Posted on

Comprehension is Comprehensive

Students working in our CORE Literature and Writing Discovery Guides will, each week, respond to “comprehension” questions that chronologically review the plot points from the week’s reading. But here, “comprehension” is an exercise that both draws students deeper into the heart of the story and the art of writing. Comprehension is a comprehensive exercise!

Comprehension is the act of making meaning from something heard or read.

Comprehensive includes all or nearly all elements or aspects of something.

There are many skills embedded into this complex activity beyond demonstrating that a passage has been well read. The act of responding to questions with a complete, detailed statement, is an opportunity for students to slow into the story details, but perhaps more importantly, to press into the work of constructing sentences.


Following are two examples of the vast comprehensive nature of this weekly comprehension activity.

As a teacher, I scan the following sample from a student new to CORE Level 2,  and notice common spelling errors—their, there, they’re as example. Capitalization too—Communists, Navy. But what I notice first is that each response is a complete, simple sentence construction that parallels the question asked. And this confirms to me this is not the place to be heavy handed with the red pen. Refer to the Teacher Helps for more information on complete sentence responses. I might however, write a little note in the comment space on the Assignment Checklist at the front of the student guide for this section:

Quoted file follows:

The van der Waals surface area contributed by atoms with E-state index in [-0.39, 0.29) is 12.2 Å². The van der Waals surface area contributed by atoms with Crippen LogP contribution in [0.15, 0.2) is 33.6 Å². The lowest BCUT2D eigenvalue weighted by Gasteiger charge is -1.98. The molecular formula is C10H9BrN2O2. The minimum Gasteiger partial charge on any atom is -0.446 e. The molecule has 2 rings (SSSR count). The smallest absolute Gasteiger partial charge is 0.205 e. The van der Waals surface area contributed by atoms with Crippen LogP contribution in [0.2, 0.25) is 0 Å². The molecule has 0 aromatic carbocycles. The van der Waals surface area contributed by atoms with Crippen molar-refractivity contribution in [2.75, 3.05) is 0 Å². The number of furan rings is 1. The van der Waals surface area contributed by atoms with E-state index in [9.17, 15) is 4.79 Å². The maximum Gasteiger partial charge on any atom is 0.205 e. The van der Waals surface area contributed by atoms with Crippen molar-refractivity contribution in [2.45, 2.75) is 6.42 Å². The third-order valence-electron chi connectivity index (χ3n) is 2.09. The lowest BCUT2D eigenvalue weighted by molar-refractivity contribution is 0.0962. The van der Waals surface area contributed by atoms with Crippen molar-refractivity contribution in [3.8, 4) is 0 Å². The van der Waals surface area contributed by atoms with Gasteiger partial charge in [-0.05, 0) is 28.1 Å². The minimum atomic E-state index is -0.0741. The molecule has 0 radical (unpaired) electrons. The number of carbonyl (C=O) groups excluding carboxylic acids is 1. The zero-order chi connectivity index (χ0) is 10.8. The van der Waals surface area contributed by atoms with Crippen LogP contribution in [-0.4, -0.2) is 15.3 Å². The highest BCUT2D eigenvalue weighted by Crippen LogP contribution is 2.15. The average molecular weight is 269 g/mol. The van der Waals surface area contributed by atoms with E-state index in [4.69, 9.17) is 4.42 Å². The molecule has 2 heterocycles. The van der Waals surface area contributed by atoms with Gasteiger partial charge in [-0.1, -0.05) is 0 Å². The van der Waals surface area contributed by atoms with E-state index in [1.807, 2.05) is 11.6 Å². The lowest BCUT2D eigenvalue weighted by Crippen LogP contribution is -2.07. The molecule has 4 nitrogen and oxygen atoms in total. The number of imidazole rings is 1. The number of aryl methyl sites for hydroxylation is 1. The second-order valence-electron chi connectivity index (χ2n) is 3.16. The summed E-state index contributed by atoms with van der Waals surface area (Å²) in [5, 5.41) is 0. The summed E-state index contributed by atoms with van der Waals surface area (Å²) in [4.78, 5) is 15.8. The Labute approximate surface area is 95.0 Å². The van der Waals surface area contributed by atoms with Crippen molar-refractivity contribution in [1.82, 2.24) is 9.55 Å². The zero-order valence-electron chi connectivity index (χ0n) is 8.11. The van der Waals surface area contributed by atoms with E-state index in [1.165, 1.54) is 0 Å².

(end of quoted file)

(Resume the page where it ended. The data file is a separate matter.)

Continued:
Here’s a trick I use to remember the difference between this set of homonyms. Here the correct spelling is used in a correct setting:  “their dog” AND “go there” (remember the’re is a contraction: they are)”they’re friends” … create your own trick and memorize the spelling of these!

When a question is asked, students are free to respond independently:

How does Winn-Dixie make Opal’s Father laugh? 

At first, sentence responses might be simple in nature copying the syntax of the question:

Winn Dixie makes Opal’s father laugh because he opens his mouth in a funny way.

[Here the teacher might suggest ways to smooth rhythm and add descriptive details: “Winn Dixie makes Opal’s father laugh when he opens his mouth in a funny way like he’s laughing.”]

Later, as students become more confident, sentences become more fluid, adopting more sophisticated syntax as in this dependent and independent clause:

When Winn Dixie opens his mouth to copy Opal’s father, he laughs.

[Here the teacher might suggest word choice: “Where you use the word “copy” you might try “mimic” instead.”]

The teacher does not need to correct every single sentence stylistically, but rather look for opportunities over time to inspire the writer to try new things. The best writing teacher will look for small opportunities over time to help students elevate their ideas. One or two suggestions modeled to the student over time is more effective than completing years and years of skill worksheets because this activity is the meaningful of work polishing students ideas.

Each year students using CORE Level 1, Level 2, and Level 3 Literature and Writing Discovery Guides will compose over 250 true sentences as they comprehend stories in comprehensive ways.  Ultimately the work—the confident, beautiful, fluid work—will speak for itself!